Sunday, November 22, 2009

Writing a recursive Java puzzle solver

A couple years ago I wrote a puzzle solver in Java. The puzzle in question goes by many names, and you can play various implementations of it on several different social networking sites and elsewhere. It probably began as a board game but I'm not familiar with its name. I think this is a nice, simple example of how to use a recursive algorithm to solve a problem using brute force.

I do not condone cheating and I ask that you not use my code for that purpose.

In order to "solve" a puzzle one must know what a solved puzzle looks like. The puzzle is a grid of letters, typically with dimensions between 4x4 and 5x5, but that is not a fast rule (our solver will allow the dimensions to be configured at runtime). Typically there is a time limit to find as many words as possible in the grid, after which point the round ends and all players' scores are tallied.

Here's an example 4x4 game grid (the numbers are just row/column labels and are not part of the board itself):

 1 2 3 4
[A E K C] 1
[M R F S] 2
[B D C I] 3
[L P V R] 4

The challenge is to find as many words as possible, using each space in the grid only once per word, and building words by hopping from space to contiguous space. The player can start at any place on the grid, and a contiguous space includes horizontal, vertical and diagonal moves. For example, in the grid above one word we could build is 'RISK' -- It starts on (r4, c4): R -> (r3, c4): I -> (r2, c4): S -> (r1, c3): K.

The first question we need to answer when designing our solver: what is a valid word? I know 'Risk' is a word, but how would the computer know that? The answer is, we need a dictionary of valid words which the program can refer to when solving the puzzle. This dictionary of allowed words varies in practice, but so long as our dictionary matches the game provider's dictionary, everything will work out nicely. I will not be providing a word list, as the actual words are irrelevant to the algorithm.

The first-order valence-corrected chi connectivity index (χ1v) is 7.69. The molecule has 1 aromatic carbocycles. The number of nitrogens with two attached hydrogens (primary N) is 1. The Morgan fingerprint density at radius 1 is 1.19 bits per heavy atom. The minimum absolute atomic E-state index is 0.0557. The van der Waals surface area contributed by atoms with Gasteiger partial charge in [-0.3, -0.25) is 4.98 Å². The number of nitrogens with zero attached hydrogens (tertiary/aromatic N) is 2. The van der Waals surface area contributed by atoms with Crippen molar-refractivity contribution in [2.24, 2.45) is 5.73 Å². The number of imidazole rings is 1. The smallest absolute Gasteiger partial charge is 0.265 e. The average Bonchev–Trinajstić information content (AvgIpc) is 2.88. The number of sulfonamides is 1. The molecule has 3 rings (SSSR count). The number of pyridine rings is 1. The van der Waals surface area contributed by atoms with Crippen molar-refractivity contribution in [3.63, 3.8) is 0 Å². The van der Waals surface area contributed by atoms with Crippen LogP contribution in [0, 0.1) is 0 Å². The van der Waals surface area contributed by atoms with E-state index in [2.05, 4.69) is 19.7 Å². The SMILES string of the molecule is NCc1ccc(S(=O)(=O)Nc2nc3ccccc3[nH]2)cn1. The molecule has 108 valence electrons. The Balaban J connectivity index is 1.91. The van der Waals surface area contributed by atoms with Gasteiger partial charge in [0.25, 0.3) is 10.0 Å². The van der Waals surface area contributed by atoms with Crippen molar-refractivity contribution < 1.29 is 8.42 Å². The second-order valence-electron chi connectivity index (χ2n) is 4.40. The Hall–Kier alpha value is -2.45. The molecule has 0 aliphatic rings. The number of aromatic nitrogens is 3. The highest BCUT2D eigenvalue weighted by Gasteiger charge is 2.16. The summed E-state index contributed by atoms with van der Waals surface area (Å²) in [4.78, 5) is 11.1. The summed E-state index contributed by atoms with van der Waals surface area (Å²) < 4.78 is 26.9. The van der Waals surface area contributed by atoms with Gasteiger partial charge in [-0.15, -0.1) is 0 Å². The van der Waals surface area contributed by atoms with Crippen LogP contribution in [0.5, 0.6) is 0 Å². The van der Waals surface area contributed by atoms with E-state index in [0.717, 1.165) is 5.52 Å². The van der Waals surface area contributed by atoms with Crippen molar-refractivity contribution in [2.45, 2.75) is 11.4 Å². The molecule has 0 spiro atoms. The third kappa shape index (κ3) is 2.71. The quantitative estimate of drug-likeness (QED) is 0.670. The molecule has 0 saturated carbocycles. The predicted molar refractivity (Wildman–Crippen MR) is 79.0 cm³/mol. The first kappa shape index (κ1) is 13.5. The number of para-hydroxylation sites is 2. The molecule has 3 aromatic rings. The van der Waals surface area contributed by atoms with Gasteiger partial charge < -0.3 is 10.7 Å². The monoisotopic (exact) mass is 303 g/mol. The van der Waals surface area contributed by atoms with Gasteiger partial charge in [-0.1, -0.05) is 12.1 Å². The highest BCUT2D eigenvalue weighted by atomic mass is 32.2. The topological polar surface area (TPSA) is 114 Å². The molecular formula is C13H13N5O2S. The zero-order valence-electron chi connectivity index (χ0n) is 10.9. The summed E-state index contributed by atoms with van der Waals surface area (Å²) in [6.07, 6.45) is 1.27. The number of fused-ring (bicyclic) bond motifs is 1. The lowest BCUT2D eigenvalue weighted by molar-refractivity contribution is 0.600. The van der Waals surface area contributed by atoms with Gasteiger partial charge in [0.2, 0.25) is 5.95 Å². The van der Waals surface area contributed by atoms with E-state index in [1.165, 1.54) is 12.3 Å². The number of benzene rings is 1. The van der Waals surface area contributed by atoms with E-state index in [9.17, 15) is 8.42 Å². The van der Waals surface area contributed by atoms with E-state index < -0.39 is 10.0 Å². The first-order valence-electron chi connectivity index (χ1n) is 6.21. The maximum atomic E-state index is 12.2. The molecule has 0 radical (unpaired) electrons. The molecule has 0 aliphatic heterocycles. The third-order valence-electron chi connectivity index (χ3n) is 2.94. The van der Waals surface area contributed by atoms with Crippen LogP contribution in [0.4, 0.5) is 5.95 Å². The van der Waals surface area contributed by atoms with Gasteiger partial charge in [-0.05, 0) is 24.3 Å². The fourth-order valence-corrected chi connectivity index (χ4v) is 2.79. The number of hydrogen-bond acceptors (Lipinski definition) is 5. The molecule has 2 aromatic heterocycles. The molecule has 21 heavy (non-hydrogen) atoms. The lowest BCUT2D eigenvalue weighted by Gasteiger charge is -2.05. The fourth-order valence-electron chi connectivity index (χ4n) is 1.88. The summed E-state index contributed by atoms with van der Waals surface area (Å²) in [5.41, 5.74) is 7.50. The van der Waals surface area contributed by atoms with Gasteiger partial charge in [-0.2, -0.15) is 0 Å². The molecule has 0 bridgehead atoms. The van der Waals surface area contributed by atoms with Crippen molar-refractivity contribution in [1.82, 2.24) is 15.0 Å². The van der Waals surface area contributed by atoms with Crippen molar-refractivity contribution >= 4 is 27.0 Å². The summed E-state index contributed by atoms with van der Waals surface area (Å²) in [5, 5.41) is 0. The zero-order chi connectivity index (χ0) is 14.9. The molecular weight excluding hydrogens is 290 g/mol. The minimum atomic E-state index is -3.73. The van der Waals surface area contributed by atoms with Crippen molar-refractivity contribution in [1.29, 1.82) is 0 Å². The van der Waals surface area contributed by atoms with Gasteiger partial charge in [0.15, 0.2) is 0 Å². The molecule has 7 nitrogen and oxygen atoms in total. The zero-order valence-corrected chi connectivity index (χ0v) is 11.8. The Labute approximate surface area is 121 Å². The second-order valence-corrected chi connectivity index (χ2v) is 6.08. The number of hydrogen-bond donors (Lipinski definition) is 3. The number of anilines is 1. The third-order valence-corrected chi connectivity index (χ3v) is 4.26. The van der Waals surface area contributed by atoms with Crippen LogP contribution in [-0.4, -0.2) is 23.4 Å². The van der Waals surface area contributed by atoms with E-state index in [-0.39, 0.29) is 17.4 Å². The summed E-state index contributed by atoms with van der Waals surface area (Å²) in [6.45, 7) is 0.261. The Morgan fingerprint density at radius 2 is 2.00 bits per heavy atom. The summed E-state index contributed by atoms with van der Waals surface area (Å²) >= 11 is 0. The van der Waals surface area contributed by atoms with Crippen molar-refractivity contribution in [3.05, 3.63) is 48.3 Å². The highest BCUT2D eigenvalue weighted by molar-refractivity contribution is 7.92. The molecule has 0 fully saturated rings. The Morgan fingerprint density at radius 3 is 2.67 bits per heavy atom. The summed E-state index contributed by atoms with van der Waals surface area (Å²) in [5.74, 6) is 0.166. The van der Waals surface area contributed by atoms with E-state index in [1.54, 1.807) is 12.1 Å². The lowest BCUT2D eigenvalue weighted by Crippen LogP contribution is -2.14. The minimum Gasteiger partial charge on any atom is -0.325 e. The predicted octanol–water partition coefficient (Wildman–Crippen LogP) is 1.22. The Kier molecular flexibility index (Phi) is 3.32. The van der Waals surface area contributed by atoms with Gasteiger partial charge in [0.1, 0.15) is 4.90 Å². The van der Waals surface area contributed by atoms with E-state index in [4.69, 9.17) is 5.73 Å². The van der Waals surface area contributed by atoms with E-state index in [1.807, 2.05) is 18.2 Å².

Our program will assume the dictionary is a flat text file with one word per line. It need not be alphabetical or sorted in any way.

Here's an example of how our file might look:

---------------- BEGIN FILE --------------------
----------------- END FILE ---------------------

Now that we know the rules for solving the puzzle and we have a list of words which are valid, we can write our solver!

I will break our solution into three different files/classes:

  • (This will be an in-memory representation of the game board)
  • (This will be the in-memory dictionary)
  • (This is where the algorithm itself will be implemented, and will also contain the main method)

First I'll start with the Dictionary. This is the data structure where we'll store the list of valid words. The reason we store them here rather than just access them directly from the text file above, is speed. If we had to open the flat file and search the entire list of words every time we were checking if a word was valid, the program would run extremely slowly.